There are many bits that I could mention that frustrate me and force me to nit pick, I know its a daft Sommers film but it could of been a classic Sommers film had these things been different. There are VAST amounts of CGI throughout the film which at times work but at others look dreadful (more so than 'The Mummy' films, quality and quantity wise). Things like the little Transylvanian town at the start, Frankenstein's castle, moody skylines, werewolves, Dracula's Brides and some gore look really neat. On the flip side there is the entire action sequence finale where things get so absurd and incredible as the heroes leap around between these towers with ropes, seemingly invincible to everything that the film becomes a hyper cartoon. Again I know you're meant to leave you're brain at the door but really, some of the feats pull you right out of the film they are so super ridiculous. I also hated the awful looking CGI enhanced vampire jaws when vampires in human form roared or hissed showing their fangs. Why is that necessary? just use makeup and their real mouths! it looks like something out of the Mortal kombat films ugh!

A guilty CGI pleasure though must be the all out badass battle between a werewolf Van Helsing and Dracula in full winged demon form. Its a total CGI fest of course but these two monsters are pretty sweet looking and I simply can't resist it, just what a monster mash requires, almost on form with a Godzilla vs King Kong face off...almost. So yes the entire thing is practically 'The Mummy' in Transylvania but if you're of a fan of this classic genre then it should still win you over. Ironic that the film may have been even more spectacular if they had squeezed in a few mummies and maybe a creature from the Black Lagoon, overkill? nah that comes as standard with Stephen Sommers.


Van Helsing: The London Assignment (2004)

In the same year that Stephen Sommers hyper animated movie burst into the cinema we also got this not quite so hyper actual animated prequel. The short story tells us what happened before Van Helsing arrived in Transylvania, his previous mission trying to capture Dr Jekyll in London...obviously.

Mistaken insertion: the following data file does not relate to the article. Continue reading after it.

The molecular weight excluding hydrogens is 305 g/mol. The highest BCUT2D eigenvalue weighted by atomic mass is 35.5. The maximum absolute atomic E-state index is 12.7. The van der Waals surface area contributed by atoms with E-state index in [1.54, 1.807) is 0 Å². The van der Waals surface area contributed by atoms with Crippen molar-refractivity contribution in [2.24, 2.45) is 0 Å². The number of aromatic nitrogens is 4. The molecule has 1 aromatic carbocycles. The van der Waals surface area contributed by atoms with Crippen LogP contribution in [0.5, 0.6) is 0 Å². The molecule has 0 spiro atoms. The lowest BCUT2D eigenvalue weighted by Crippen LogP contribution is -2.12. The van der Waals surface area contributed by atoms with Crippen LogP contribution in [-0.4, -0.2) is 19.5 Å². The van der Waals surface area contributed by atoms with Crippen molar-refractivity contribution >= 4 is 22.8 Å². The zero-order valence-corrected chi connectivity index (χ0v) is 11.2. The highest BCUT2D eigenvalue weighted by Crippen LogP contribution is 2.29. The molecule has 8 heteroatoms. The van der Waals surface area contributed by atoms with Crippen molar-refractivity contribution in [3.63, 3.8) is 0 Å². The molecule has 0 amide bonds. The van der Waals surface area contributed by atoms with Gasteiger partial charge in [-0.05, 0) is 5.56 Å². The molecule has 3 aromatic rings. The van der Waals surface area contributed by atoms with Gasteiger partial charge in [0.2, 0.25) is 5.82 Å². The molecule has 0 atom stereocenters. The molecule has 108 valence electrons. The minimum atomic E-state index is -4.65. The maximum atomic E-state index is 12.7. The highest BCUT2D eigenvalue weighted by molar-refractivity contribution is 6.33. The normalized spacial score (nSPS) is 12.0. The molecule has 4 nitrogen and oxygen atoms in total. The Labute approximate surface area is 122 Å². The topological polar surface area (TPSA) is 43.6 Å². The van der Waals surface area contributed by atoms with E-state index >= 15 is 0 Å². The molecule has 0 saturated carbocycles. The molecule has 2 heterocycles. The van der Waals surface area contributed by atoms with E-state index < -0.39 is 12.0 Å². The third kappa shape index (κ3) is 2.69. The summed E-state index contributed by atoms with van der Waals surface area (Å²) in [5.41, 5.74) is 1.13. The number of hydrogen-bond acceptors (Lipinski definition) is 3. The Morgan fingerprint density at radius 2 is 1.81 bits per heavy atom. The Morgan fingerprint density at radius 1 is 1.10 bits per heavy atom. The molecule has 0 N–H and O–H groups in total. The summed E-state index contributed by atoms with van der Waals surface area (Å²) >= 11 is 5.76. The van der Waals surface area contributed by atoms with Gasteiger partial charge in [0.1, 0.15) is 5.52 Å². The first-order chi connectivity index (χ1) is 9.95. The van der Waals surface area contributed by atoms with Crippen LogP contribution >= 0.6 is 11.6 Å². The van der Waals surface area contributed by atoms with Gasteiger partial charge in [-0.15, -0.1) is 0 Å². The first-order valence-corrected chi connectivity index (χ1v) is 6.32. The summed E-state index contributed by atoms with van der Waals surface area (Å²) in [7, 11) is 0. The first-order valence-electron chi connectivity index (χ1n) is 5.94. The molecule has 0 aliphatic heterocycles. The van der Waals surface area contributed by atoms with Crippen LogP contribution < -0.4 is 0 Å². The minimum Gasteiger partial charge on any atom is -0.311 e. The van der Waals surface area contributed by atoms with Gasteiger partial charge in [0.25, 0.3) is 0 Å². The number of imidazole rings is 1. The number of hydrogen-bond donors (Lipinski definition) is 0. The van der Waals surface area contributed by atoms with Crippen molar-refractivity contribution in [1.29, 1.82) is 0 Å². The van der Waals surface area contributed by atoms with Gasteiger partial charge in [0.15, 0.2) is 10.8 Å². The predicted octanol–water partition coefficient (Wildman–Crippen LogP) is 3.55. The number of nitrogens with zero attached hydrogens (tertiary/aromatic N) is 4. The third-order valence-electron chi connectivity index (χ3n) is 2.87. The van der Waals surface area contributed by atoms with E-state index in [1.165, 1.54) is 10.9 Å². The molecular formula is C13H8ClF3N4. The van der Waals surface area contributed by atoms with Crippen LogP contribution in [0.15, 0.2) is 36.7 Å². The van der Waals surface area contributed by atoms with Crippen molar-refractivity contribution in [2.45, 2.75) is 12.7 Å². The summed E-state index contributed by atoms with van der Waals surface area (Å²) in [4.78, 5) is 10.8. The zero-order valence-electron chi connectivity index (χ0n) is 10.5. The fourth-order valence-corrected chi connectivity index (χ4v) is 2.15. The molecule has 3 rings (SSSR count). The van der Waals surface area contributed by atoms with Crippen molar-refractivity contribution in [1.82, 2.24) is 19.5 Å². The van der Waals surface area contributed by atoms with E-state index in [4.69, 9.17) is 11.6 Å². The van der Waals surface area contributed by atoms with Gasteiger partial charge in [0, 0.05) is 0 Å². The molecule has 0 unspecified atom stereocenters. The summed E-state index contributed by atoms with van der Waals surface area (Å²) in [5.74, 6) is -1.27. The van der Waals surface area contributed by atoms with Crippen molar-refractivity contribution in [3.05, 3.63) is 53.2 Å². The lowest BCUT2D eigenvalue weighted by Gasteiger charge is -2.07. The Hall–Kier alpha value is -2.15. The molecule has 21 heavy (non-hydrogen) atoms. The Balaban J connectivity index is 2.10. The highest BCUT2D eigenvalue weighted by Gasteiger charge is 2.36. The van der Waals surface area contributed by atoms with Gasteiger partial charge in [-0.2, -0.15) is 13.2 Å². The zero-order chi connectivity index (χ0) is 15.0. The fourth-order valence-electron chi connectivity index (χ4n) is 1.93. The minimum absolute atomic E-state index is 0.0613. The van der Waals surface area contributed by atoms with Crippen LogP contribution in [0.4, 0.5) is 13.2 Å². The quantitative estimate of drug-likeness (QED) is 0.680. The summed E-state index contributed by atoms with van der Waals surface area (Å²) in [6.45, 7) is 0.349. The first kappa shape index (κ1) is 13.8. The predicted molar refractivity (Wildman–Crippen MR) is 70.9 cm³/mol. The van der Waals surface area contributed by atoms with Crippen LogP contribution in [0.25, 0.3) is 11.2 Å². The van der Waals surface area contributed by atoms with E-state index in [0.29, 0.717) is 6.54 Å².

The plot for this is a bit far out if you ask me but I guess nothing is a surprise coming from Sommers. Van Helsing is investigating a very Jack the Ripper-esque affair where by people are being mysteriously murdered horribly and seemingly drained of their life force. Its nothing very original to be frank, at first I thought they really should of just used the Ripper as the villain its such an obvious copy. The thing is, Dr Jekyll is using this life force to make and keep his love...Queen Victoria, young and beautiful so they can be together.

Yep Queen if right, but that's not all the story makes out that beneath Buckingham Palace there are some huge hellish fiery caves or catacombs where Dr Jekyll will live with his young Queen Vic, it looks like some kind of underground city you'd see in the old 80's cartoon Dungeons & Dragons. I know its just a prequel idea for an animation that will never see the light of day but it is suppose to be cannon and may have been made had the movie gone down better (dunno why it wasn't actually). But the plot is so dumb and feels like its been whipped up so fast just to get it out asap after the movie release.

You only have to look at the DVD cover to see how poor it is, the artwork is lame and cheap looking, mind you the animation isn't much better. It really does look like an old children's cartoon that you'd watch on a Saturday morning, there is no flair, nothing quirky or unique about it, its just plain and average looking with really drab colours and layouts. On top of that the characters don't even resemble their movie character counterparts! Van Helsing is completely different looking facially and with straight hair, where as Wenham's character is now a young looking boy or someone in his early twenties. The only character accurately depicted is Mr Hyde who is spot on. Nothing wrong with that but only if they look good, these two heroes just look generic and boring.